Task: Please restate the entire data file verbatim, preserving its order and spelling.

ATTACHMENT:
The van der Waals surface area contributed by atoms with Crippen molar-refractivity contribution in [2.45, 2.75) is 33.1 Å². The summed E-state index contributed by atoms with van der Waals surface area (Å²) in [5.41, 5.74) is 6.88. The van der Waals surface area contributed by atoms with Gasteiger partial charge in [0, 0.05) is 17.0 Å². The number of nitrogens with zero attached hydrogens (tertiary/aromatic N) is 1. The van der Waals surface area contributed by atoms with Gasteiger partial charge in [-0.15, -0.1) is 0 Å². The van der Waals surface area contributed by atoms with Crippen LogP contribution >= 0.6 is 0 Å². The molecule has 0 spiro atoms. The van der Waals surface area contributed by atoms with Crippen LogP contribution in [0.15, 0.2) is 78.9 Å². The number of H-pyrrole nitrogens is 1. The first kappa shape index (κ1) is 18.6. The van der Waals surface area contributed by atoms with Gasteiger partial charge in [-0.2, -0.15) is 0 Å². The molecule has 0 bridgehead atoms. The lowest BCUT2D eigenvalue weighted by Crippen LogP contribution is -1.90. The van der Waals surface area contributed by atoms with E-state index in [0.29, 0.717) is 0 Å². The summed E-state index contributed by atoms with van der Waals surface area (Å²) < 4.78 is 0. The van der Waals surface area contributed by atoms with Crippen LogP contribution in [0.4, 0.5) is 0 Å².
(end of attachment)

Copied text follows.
The van der Waals surface area contributed by atoms with Crippen molar-refractivity contribution in [2.45, 2.75) is 33.1 Å². The summed E-state index contributed by atoms with van der Waals surface area (Å²) in [5.41, 5.74) is 6.88. The van der Waals surface area contributed by atoms with Gasteiger partial charge in [0, 0.05) is 17.0 Å². The number of nitrogens with zero attached hydrogens (tertiary/aromatic N) is 1. The van der Waals surface area contributed by atoms with Gasteiger partial charge in [-0.15, -0.1) is 0 Å². The van der Waals surface area contributed by atoms with Crippen LogP contribution >= 0.6 is 0 Å². The molecule has 0 spiro atoms. The van der Waals surface area contributed by atoms with Crippen LogP contribution in [0.15, 0.2) is 78.9 Å². The number of H-pyrrole nitrogens is 1. The first kappa shape index (κ1) is 18.6. The van der Waals surface area contributed by atoms with Gasteiger partial charge in [-0.2, -0.15) is 0 Å². The molecule has 0 bridgehead atoms. The lowest BCUT2D eigenvalue weighted by Crippen LogP contribution is -1.90. The van der Waals surface area contributed by atoms with E-state index in [0.29, 0.717) is 0 Å². The summed E-state index contributed by atoms with van der Waals surface area (Å²) < 4.78 is 0. The van der Waals surface area contributed by atoms with Crippen LogP contribution in [0.4, 0.5) is 0 Å².